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Tuesday, March 22, 2011

Apple Asked to Scrap Apps That Help Users Evade DUI Checkpoints

Posted By on Tue, Mar 22, 2011 at 6:21 PM

What does your app tell you?
  • What does your app tell you?
Earlier today, SF Weekly told readers about the controversial gay-cure app that's put Apple at the center of an uncomfortable high-tech debate about religion and gays.

Now, U.S. lawmakers are challenging the company to scrap another iPhone app -- one that alerts users to nearby DUI checkpoints.

U.S. Sens. Charles Schumer (D-N.Y.), Harry Reid (D-Nev.), Frank Lautenberg (D-N.J.), and Tom Udall  (D-N.M.), fired off a letter today to Scott Forstall, Apple's senior vice president of iPhone software, asking the company to remove all apps that alert users of DUI checkpoints which are staged to curb drunk driving, reports.

They believe this real-time warning gives drunk drivers a chance to dodge the cops.

"With more than 10,000 Americans dying in drunk-driving crashes every year, providing access to iPhone and iPad applications that alert users to DUI checkpoints is harmful to public safety," the lawmakers wrote. "We know that your company shares our desire to end the scourge of drunk driving and we therefore would ask you to remove these applications from your store."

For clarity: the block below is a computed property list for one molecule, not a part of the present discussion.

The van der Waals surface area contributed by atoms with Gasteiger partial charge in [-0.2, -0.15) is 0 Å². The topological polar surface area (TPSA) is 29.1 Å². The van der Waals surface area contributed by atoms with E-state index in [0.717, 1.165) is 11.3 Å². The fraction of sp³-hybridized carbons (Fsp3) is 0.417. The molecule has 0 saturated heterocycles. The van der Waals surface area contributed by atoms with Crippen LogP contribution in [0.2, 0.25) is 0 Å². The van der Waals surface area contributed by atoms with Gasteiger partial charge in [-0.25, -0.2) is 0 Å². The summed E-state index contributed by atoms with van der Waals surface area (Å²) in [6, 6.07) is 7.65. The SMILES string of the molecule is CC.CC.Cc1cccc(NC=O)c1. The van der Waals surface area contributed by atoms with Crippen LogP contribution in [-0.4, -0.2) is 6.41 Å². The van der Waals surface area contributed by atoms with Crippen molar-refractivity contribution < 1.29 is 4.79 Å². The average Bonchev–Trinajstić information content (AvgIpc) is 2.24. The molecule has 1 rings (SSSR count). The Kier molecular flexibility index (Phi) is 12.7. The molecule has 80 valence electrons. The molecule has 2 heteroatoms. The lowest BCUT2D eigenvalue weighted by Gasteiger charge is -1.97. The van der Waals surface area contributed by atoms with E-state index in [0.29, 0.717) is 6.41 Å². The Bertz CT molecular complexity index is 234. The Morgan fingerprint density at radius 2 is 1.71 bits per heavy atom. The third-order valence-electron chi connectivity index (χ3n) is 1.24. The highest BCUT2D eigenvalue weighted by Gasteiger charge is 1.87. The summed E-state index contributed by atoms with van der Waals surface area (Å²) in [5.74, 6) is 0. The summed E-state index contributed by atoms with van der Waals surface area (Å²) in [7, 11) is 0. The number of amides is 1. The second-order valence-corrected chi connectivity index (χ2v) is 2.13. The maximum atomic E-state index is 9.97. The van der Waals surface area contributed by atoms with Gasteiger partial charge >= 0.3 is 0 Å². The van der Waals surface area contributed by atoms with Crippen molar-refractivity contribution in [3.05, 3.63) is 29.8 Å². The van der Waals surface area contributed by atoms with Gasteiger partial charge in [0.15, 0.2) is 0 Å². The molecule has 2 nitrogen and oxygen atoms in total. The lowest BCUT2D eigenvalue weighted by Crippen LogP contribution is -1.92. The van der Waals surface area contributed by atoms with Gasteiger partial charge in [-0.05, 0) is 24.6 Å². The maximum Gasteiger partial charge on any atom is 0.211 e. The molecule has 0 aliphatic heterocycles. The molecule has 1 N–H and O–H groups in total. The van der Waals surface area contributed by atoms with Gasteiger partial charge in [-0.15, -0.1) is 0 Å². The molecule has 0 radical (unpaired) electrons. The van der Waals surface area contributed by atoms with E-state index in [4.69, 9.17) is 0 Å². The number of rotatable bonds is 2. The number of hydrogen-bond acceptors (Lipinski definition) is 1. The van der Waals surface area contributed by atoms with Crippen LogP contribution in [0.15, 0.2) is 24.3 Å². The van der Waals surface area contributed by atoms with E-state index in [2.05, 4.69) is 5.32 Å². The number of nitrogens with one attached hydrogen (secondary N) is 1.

We did a quick search and found that there are, indeed, plenty of apps out there that promise to warn us of upcoming sobriety checkspoints in our area.

Buzzed, distributed by Minot LCC, for instance, said it would provide its users with "detailed information regarding if, when, and where" a DUI checkpoint might occur.

To be fair, the application also seeks to help buzzed drivers by offering its "Call a Cab" service.

Other apps we viewed include: Ace Baron's Checkpointer, Keller Fishback & Johnson's, Tipsy, and Fuzz Alert's Fuzz Alert Pro.

Apple revised its app review guidelines in September 2010, stating it would not accept apps from developers that "encourage excessive consumption of alcohol or illegal substances, or encourage minors to consume alcohol or smoke cigarettes."

Apple is already taking heat from gay advocacy groups that started an online petition yesterday, asking the Cupertino-based company to remove an app created by a religious group, Exodus International. The app was designed to help users resist their unwanted homosexual desires. 

Sounds like there's is a good opportunity for another new app -- one that could help Apple steer clear of controversy.

Follow us on Twitter at @SFWeekly and @TheSnitchSF

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Jake Swearingen


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